COMPUTER SIMULATION OF ELECTRON TRANSPORT IN A SEMICONDUCTOR QUANTUM WIRE
The picture is a representation of the wave function of an electron traveling along a
semiconductor quantum wire in a magnetic field and encountering a peanut-shaped artificial
impurity or "antidot". It is based on a computer simulation by George Kirczenow of a device
fabricated and studied experimentally by Andy Sachrajda and his collaborators at NRC in Ottawa.
What you are seeing is an electron wave travelling from left to right along the top edge of the
picture. When it hits the artificial impurity most of the electron wave is reflected, and then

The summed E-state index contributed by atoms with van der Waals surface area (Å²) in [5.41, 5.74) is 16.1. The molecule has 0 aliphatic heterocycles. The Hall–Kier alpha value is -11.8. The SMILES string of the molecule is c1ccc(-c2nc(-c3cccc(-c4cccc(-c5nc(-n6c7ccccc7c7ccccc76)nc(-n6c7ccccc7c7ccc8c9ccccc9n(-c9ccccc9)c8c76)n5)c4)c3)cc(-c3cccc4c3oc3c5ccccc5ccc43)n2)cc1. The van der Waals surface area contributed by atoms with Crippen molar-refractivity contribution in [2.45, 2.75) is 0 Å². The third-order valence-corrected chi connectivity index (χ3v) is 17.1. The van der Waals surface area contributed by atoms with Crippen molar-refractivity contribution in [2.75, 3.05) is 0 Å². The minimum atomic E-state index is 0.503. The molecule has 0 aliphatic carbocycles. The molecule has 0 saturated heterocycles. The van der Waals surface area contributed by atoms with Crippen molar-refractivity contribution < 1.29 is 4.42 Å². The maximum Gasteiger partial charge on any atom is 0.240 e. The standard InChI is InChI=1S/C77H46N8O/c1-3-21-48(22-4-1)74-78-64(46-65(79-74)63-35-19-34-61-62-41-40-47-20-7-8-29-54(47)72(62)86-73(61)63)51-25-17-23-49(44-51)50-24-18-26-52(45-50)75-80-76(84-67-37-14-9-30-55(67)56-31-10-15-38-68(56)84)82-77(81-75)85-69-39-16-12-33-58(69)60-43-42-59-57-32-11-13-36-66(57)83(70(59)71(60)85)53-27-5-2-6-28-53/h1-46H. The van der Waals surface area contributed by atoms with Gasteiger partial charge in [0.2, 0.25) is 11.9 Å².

deflected downwards by the magnetic field towards the bottom of the antidot. There most of the
wave is again reflected and travels out of the picture from right to left along the bottom edge
in a complicated interference pattern. But a small part of the wave leaks past the artificial
impurity at the top and bottom. At the top this transmitted wave continues to the right in the
form of the dark undulating ribbon. The transmitted wave at the bottom is deflected by the
magnetic field and because of that returns to the top of the artificial impurity along the
curved path on the right. Part of this path is darker and part is lighter than the background.
Some of this returning wave then leaks back to the left above the artificial impurity, thus
forming a closed resonant orbit whose signature is detected experimentally as a peak in the
measured conductance of the device.